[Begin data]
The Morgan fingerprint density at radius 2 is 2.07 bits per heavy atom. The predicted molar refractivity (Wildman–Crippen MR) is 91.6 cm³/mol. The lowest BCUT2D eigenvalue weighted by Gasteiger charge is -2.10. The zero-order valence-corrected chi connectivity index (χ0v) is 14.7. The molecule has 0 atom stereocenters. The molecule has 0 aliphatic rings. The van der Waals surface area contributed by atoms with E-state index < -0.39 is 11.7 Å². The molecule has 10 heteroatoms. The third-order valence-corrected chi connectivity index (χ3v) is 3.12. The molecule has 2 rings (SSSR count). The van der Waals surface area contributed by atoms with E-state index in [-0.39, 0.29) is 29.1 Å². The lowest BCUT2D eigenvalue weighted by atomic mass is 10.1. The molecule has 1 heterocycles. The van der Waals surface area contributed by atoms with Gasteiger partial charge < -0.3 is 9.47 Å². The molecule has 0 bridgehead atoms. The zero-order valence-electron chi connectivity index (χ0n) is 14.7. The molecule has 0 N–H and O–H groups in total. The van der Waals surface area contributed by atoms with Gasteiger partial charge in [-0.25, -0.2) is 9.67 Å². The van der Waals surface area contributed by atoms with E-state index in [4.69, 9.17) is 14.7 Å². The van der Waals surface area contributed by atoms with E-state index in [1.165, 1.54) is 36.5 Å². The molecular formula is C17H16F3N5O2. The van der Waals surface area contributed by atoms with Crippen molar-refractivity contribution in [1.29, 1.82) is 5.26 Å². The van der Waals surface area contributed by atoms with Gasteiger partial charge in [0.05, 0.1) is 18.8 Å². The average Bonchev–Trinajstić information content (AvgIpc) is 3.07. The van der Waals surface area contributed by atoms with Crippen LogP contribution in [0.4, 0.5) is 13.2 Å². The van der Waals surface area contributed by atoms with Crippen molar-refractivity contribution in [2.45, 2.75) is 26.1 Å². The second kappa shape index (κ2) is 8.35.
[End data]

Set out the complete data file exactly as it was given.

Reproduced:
The Morgan fingerprint density at radius 2 is 2.07 bits per heavy atom. The predicted molar refractivity (Wildman–Crippen MR) is 91.6 cm³/mol. The lowest BCUT2D eigenvalue weighted by Gasteiger charge is -2.10. The zero-order valence-corrected chi connectivity index (χ0v) is 14.7. The molecule has 0 atom stereocenters. The molecule has 0 aliphatic rings. The van der Waals surface area contributed by atoms with E-state index < -0.39 is 11.7 Å². The molecule has 10 heteroatoms. The third-order valence-corrected chi connectivity index (χ3v) is 3.12. The molecule has 2 rings (SSSR count). The van der Waals surface area contributed by atoms with E-state index in [-0.39, 0.29) is 29.1 Å². The lowest BCUT2D eigenvalue weighted by atomic mass is 10.1. The molecule has 1 heterocycles. The van der Waals surface area contributed by atoms with Gasteiger partial charge < -0.3 is 9.47 Å². The molecule has 0 bridgehead atoms. The zero-order valence-electron chi connectivity index (χ0n) is 14.7. The molecule has 0 N–H and O–H groups in total. The van der Waals surface area contributed by atoms with Gasteiger partial charge in [-0.25, -0.2) is 9.67 Å². The van der Waals surface area contributed by atoms with E-state index in [4.69, 9.17) is 14.7 Å². The van der Waals surface area contributed by atoms with E-state index in [1.165, 1.54) is 36.5 Å². The molecular formula is C17H16F3N5O2. The van der Waals surface area contributed by atoms with Crippen molar-refractivity contribution in [1.29, 1.82) is 5.26 Å². The van der Waals surface area contributed by atoms with Gasteiger partial charge in [0.05, 0.1) is 18.8 Å². The average Bonchev–Trinajstić information content (AvgIpc) is 3.07. The van der Waals surface area contributed by atoms with Crippen LogP contribution in [0.4, 0.5) is 13.2 Å². The van der Waals surface area contributed by atoms with Crippen molar-refractivity contribution in [2.45, 2.75) is 26.1 Å². The second kappa shape index (κ2) is 8.35.